Writer/director David Lowery’s Ain’t Them Bodies Saints is a simple enough story that speaks volumes. Further, it carries a lot of weight even if nothing particularly dramatic seems to be going on. And that’s the point. It’s part art piece, part love story, and though Lowery’s narrative is understated, it is simply stunning. From the cast, to the story, to the gorgeously simplistic visuals, nothing about this down home picture doesn’t just sing. You may not know the name David Lowery outside the Texas film community, but 2013 has been a big year for both him and his wonderfully crafted throwback film. From Dallas, to Sundance, to Cannes, Saints has made waves wherever it goes. And with good reason – Lowery’s film is a shining example that there are quality stories out there among the heaps of sequels, remakes, and cineplex swill.
Lowery, seemingly out of nowhere, pens and takes the helm of this heartfelt and engaging drama that is slightly noir-ish tragic love story. It’s a tapestry of benchmark acting, brilliant editing, purposeful framing and pacing, not to mention gorgeously shot scenes. It is a distinctive narrative, and one that begins with an interesting plot device where we see what might be considered the ending of any old movie, or the ending that traditional cinema might show us. Bob (Casey Affleck) and his wife Ruth (Rooney Mara) have an argument, then rob a bank, run from the cops and surrender following the subsequent shootout. That’s where Lowery’s film really begins. This after-the-fact kind of story progresses and unfolds (in a slow but deceptively complex manner) to show us the lives the young and naive Texas couple now lead.
As a character, Bob is like a kid who will never grow up (something that Lowery, in interviews, admits having the same problem) and he won’t let a 25 stretch keep him from getting back to his wife or his daughter. After five attempts escaping prison he finally gets free. While a smarter man would let Ruth live her life, he puts them both in danger by doing whatever it takes to get back to her. Ruth tries her best to raise their young daughter in this timeless Texas town, even getting a little help from the local sheriff. Yet things aren’t quite what they seem. Much of what we see and get from the story can be best described as inference; Ain’t Them Bodies Saints lets you draw your own conclusions that more or less lines up with the direction of Lowery’s story. Same goes for the folky title actually.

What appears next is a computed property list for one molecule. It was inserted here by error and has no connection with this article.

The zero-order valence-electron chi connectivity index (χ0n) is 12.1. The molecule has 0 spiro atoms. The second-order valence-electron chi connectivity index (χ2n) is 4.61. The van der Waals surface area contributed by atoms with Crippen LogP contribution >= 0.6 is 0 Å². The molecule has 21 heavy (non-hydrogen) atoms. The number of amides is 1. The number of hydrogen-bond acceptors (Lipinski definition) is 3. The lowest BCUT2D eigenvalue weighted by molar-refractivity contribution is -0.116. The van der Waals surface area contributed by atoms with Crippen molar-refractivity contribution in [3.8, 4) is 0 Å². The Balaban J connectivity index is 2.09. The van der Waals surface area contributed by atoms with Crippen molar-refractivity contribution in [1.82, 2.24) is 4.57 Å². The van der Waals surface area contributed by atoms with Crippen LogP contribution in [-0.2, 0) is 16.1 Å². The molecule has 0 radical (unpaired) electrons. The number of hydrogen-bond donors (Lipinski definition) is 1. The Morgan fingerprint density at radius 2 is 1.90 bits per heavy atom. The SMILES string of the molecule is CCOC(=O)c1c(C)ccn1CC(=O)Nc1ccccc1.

That’s the beauty of the film; it’s not what you see but rather what you don’t see. The way Lowery has set the pace and establishes shots – it can be blink-and-you-miss-it exposition, or a seemingly unimportant scene with Ruth and Sylvie on a couch – is so romantic. It again comes not from what he chooses to show us, but what he doesn’t. For instance, we don’t see Bob escape from prison (or his four previous attempts), we are simply told that he has escaped. That proves that we don’t need certain extraneous bits to follow the story or understand these characters. It’s the less-is-more mindset which is surprising for the film, but also a distinction that Lowery has made for himself (no doubt a lesson learned from his days shooting and editing his short films). Ain’t Them Bodies Saints is stripped of unnecessary bits and focuses on the barest plot essentials – it’s quite nice to not be spoon-fed the plot for a change.
Adding to the allure of the story is the beautiful cinematography and vintage photo album type framing. Yet it’s far and away Affleck and Mara who make this movie. They disappear into their roles taking on these thick Texas accents. So much so that their portrayals very nearly make this feel like a foreign film. The beauty to their portrayals is that they never seem to be acting. Casey Affleck’s wonderful monologue about how he escaped from prison comes across so causally, every second the camera is on him seems entirely genuine. He is Bob. Same goes for Mara who, as Ruth, does so much with so little effort. Whether it’s slyly dealing with children having a little fun with a BB gun in the middle of the small-town Texas Street, or singing to Sylvie, she helps make Ain’t Them Bodies Saints look and feel like an observational story, not one that’s been staged.
On the surface, this seems like an extremely simple plot – one some may find it utterly boring – yet on a second or third viewing, the underplayed intricacies and complexities of the plot really come to light. One of which involves Sheriff Skerritt (a brilliant turn from Keith Carradine) who, in addition to his own son, raised both Bob and Ruth from a young age. Yet he’s not the altruistic small town law man one would expect. His back story, like the bank robbery, is something the audience is left to explore and figure out for themselves. Again it’s hinted at and inferred, but he has his fingers in so many pots with a reach that’s spelled out a little more on Lowery’s blog (see ATBS Frames, Pt. 6). He is the reason that Bob and Ruth are in the position they’re in.
The sort of fly on the wall manner of storytelling to Ain’t Them Bodies Saints is its most noteworthy attribute. Lowery lets the actors “be” instead of “act”, and, like a Jim Jarmusch movie, focuses on the drama between the drama – something Lowery says he is more interested in anyway. There’s lots to love about this little film. In fact, the first time Carradine and Affleck meet up after Bob’s escape is not only a major turning-point in the story, but a metaphor for how unprepared the film world will be to receive this impressive movie. The film has a lived-in quality to it, and while this may seem familiar, it also feels wholly original; Saints’ simplicity is ultimately its brilliance. Allow this film to wash over you, and this small town tragic love story feels like a breath of fresh air and a warm blanket all at once. We need more films like this.